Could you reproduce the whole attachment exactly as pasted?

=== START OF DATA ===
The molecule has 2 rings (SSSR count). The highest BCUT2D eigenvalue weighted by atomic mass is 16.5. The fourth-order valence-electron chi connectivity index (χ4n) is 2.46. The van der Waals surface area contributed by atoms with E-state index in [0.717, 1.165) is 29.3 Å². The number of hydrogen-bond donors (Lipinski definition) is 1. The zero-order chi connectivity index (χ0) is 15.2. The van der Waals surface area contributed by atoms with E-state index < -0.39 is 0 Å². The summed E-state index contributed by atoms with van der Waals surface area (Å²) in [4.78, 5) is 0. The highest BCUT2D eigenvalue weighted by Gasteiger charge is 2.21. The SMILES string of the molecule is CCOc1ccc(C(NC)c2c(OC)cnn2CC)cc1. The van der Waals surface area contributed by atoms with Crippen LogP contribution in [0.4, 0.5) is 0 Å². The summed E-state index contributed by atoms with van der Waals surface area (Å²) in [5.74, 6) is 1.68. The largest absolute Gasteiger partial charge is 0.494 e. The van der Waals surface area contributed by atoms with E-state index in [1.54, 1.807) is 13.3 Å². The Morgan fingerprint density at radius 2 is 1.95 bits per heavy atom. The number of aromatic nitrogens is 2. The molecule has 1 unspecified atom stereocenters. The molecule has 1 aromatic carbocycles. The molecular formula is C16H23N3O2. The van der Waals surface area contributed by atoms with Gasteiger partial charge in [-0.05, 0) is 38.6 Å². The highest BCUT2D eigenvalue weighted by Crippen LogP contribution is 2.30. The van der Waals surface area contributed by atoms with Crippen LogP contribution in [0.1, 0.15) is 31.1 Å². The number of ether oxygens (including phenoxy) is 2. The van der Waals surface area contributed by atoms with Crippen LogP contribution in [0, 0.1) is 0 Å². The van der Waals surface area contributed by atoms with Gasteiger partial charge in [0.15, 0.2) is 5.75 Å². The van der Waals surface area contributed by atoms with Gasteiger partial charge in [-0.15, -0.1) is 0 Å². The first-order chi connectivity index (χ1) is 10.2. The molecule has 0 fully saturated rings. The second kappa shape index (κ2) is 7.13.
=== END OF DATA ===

The molecule has 2 rings (SSSR count). The highest BCUT2D eigenvalue weighted by atomic mass is 16.5. The fourth-order valence-electron chi connectivity index (χ4n) is 2.46. The van der Waals surface area contributed by atoms with E-state index in [0.717, 1.165) is 29.3 Å². The number of hydrogen-bond donors (Lipinski definition) is 1. The zero-order chi connectivity index (χ0) is 15.2. The van der Waals surface area contributed by atoms with E-state index < -0.39 is 0 Å². The summed E-state index contributed by atoms with van der Waals surface area (Å²) in [4.78, 5) is 0. The highest BCUT2D eigenvalue weighted by Gasteiger charge is 2.21. The SMILES string of the molecule is CCOc1ccc(C(NC)c2c(OC)cnn2CC)cc1. The van der Waals surface area contributed by atoms with Crippen LogP contribution in [0.4, 0.5) is 0 Å². The summed E-state index contributed by atoms with van der Waals surface area (Å²) in [5.74, 6) is 1.68. The largest absolute Gasteiger partial charge is 0.494 e. The van der Waals surface area contributed by atoms with E-state index in [1.54, 1.807) is 13.3 Å². The Morgan fingerprint density at radius 2 is 1.95 bits per heavy atom. The number of aromatic nitrogens is 2. The molecule has 1 unspecified atom stereocenters. The molecule has 1 aromatic carbocycles. The molecular formula is C16H23N3O2. The van der Waals surface area contributed by atoms with Gasteiger partial charge in [-0.05, 0) is 38.6 Å². The highest BCUT2D eigenvalue weighted by Crippen LogP contribution is 2.30. The van der Waals surface area contributed by atoms with Crippen LogP contribution in [0.1, 0.15) is 31.1 Å². The number of ether oxygens (including phenoxy) is 2. The van der Waals surface area contributed by atoms with Crippen LogP contribution in [0, 0.1) is 0 Å². The van der Waals surface area contributed by atoms with Gasteiger partial charge in [0.15, 0.2) is 5.75 Å². The van der Waals surface area contributed by atoms with Gasteiger partial charge in [-0.15, -0.1) is 0 Å². The first-order chi connectivity index (χ1) is 10.2. The molecule has 0 fully saturated rings. The second kappa shape index (κ2) is 7.13.